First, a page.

Last week I discussed how the US Supreme Courts opened the flood gates to patenting living organisms in the Diamond V. Chakravarty decision. The Court’s view of life also differs radically from the way life is understood, revered and cherished in the Judeo-Christian tradition. The first line of the Bible insists that everything was created by a living God: “In the beginning God created the heavens and the earth” (Genesis 1: 1). The text is very clear that all living beings, including humans beings, are creatures of God.
Human beings have a special place in creation, as representatives of God, (Gen. 1: 16). They show their dependence on God in the way they relate to God, to each other, and to the earth. In the initial covenant between God and humanity (Gen. 1: 28-31) humans were not allowed to eat flesh. Even after the flood, when Noah was allowed to kill animals for food, there is a prohibition on consuming the animal’s blood (Gen. 9. 3-4). Blood, in the ancient Near-East, was considered to be the seat of life.
The first account of creation goes on to teach that all beings have their own inherent value. This dignity derives from the fact that they are created by God (Gen. 1: 12, 19-25). This inherent dignity of creatures increases and intensifies the higher one moves up the chain of being. In the second account of creation the ‘man’ is given the privilege of naming the animals. (Gen. 2:19-20). The text recognizes that all creatures, including humans, have a common origin. While naming gives humans dominion over other creatures, it does not give them the right to oppress and exploit them. Rather, such dominion is to be patterned on God’s own care and sovereignty, as expressed in Psalm 72: 4-6, where the righteous king combines concern for the poor with care for all the creatures of the earth.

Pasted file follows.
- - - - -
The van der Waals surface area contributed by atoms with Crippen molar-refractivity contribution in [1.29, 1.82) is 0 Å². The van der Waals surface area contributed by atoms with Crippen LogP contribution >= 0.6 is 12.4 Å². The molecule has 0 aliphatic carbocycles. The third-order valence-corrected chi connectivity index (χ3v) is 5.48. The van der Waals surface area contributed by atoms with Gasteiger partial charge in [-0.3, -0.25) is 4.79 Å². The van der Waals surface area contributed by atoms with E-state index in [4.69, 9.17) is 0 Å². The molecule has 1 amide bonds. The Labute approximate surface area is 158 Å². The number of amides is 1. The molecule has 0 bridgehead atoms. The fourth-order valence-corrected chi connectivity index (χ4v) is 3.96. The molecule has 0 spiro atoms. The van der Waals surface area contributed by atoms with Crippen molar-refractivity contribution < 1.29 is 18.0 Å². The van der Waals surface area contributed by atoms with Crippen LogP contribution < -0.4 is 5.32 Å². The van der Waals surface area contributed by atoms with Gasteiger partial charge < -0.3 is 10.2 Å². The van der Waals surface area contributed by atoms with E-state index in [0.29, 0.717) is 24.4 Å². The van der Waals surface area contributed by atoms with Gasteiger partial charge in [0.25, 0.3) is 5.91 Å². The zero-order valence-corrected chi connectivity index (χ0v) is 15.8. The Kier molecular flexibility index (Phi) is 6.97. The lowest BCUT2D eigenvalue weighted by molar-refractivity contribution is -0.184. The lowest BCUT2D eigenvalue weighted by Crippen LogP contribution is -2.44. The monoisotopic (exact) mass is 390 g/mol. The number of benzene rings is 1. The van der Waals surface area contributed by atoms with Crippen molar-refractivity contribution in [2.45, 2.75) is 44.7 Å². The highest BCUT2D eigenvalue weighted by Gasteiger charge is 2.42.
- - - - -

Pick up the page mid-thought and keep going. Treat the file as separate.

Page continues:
Patenting life is a fundamental attack on this understanding of life as interconnected, mutually dependent and a gift of God. It opts instead for an atomized, isolated understanding of life. The Bible also recognizes that humans are companions and stewards of other creatures in the community of life (Gen. 2:15 – 17). God settles the ‘man’ in the Garden and invites him to cultivate it and care for it. Certain limits are put on man’s use of the natural world. God gave man the admonitions. “You may eat indeed of all the trees in the garden. Nevertheless, of the tree of knowledge of good and evil you are not to eat, for on that day you eat it you shall surely die” (Gen. 2: 16- 17). In his encyclical on social justice, Sollicitudo Rei Socialis, Pope John Paul II interprets the Genesis 2: 16-17 text as placing limitations on human misuse of the natural world.
Stewardship does not mean that humans are inventors or owners of life, or that they can dominate and exploit everything in creation. God, and only God, is the Creator of life, and all life, including human life, is dependent on God. The Bible is very critical of those who, puffed up with arrogance and pride, refuse to recognize that they are creatures and thus, dependent on God. In the story of the Tower of Babel (Genesis 11) humans repudiate God’s sovereignty and attempt to storm heaven by their own power.
Living organisms are not merely, ‘gene machines’, or ‘gene collections’ to be manipulated and exploited for profit. That is why, after the US Patent and Trademark Office had patented their first animal in 1987, a group of 24 religious leaders issued the following statement:
“The decision of the US Patent Office to allow the patenting of genetically engineered animals presents fundamental dangers to humanity’s relationship with the natural world. Reverence for all life created by God may be eroded by subtle economic pressures to view animal life as if it were an industrial product invented and manufactured by humans: 
“The dominion granted to (humans) man by the Creator is not an absolute power, nor can one speak of freedom to ‘use and abuse’ or to dispose of things as one pleases. The limitations imposed from the beginning by the Creator himself and expressed symbolically by the prohibition not to ‘eat of the fruit of the tree’ shows clearly enough that, when it comes to the natural world, we are subject not only to biological laws, but also to moral ones, which cannot be violated with impunity.